to religious teaching found that (without exception, as far as 1 could make out) those interviewed found it boring. meaningless, unbelievable and irrelevant to their current lives.
They were taught "Bible stories" without apparently. any reference to their historical, moral or even religious meaning, and given a fundamentalist view of what was told in them with. inevitably, disillusion setting in when they found that the universe wasn't suddenly brought into being on a Monday morning several thousand years ago. it seems a sad tale of lost chances.
A Catholic upbringing left me and my contemporaries fairly, though not totally, ignorant of the Old Testament. We knew the mainstream_ stories, but when in my List two years I went to an Anglican ....hoot I found myself lacking what y tat might call cultural familiarity with the Bible, compared with other people there. The circle has been turning since, biblical studies becoming very much more important in Catholic education, while religious teaching in other schools (too big a subject for me to deal with here) seems either to have remained as Old Testament stories or to have taken off in all kinds of directions not specifically biblical but not particularly Christian either.
In the recent At Home with Our Father by the Brentwood Religious F.Mication Service (published by Mayhew-McCrimmon), based on tr Anthony Batten's books. advice is given to parents to keep the family Bible "in a place of honour where it will he seen and used ...
"Let your child see you using your Bible and treating it with reverence." it goes on. But "The Bible is not a child's book .. . some Old Testament stories, no matter how simply told or beautifully illustrated. contain ideas beyond the capacity of young Children. "If used too early, they may only cause confusion and misunderstanding, and he harmful to future development." It is a subject to treat carefully. if not gingerly, then, in a society rapidly becoming not just nonbiblical in culture but non-Christian in belief. attitude and feeling.
For this very reason, since television is the strongest cultural influence of our time, particularly among the young, a series of biblical programmes as good as Molly Cox's "In the Beginning" a couple of years ago must have had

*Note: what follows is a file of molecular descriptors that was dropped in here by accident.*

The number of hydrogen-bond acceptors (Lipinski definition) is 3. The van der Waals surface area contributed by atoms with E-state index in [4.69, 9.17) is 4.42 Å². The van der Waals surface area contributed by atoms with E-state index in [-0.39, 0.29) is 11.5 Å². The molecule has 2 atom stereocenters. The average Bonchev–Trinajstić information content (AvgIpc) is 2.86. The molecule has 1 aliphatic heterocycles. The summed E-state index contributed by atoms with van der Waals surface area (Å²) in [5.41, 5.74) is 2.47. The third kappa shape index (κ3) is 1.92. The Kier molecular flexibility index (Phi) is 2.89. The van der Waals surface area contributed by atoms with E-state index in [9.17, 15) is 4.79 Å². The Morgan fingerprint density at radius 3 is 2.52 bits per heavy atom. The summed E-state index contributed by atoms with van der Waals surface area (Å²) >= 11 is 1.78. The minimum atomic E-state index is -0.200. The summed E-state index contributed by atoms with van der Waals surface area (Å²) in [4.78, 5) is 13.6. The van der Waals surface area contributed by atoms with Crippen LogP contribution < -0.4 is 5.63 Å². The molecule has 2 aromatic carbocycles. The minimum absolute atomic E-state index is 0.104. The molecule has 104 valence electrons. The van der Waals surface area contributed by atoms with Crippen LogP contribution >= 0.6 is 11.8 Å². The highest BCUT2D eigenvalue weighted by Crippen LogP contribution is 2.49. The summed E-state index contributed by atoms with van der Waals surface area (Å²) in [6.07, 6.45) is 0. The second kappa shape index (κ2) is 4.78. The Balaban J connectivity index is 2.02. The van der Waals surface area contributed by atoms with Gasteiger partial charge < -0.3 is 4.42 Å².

important effects certainly incalculable ones.
Now, in the wake of t he programmes, come the books, two to begin with, handsomely produced and illustrated and, to my mind, very useful indeed. The Creation has illustrations by Graham McCallum, The Family of Abraham by Paul Birkbeck; the text in both is by Molly Cox. Collins publish the hardback edition at £2.95, lions the paperback at 60p. The pictures are in both books excellent -delicate yet robust. They have beauty and in just the right sense of the word suggestiveness. I think I like The Creation more than the other, perhaps because it has the impossi• ble task of suggesting creation itself, the unknowable processes of life-giving, and so seeks a greater degree of poetic. nonrepresentational truth than the other.
This is concerned. inevitably, with stories and events (Abraham and Isaac, Joseph and his brothers). In the story of Eden, .Graham McCallum's serpent wonderfully suggests evil, as his landscapes suggest grandeur and newness: the prostrate figures after the Fall suggest nudity and shame where the casual figures before it suggest nakedness and innocence.
Cain's expression suggests every brand of frustration and envy. The embryo at the end (much like the one at the end of the film 2001) suggests everything that is both,new
and old the undeveloped. the future. the ages that have brought it to this degree of development.
The lest I like even better. It is more than helpful: it is, in a plain way, an eye-opener, a means Of expressing to the young what is often inexpressible. It never lies. and the great thing. even with very small children, is not to lie to them; and it knows very weal the difference between myth, poetry, legend and speculation, with which a small child, if given them properly can cope, and invention-used-as-fact, with which it cannot he expected to.
The introduction reminds children that other faiths besides Christianity and Judaism have their huh hooks and prayers. their rituals and their esplanations for the meaning of life.
The whole thing is suffused with a sense or wonder, immensity, beauty and, in the right sense, humility; before the strangeness and mystery of creation, a proper sense of awe, speculation and open-mindedness than has nothing woolly about it.
I can hardly recommend these excellent little hooks too warmly to anyone in touch with young children: to teachers, yes, but perhaps even more strongly to parents, who so often find it hard to put across great truths, large concepts, in the right way and with the right degree of simplicity without simple-mindedness.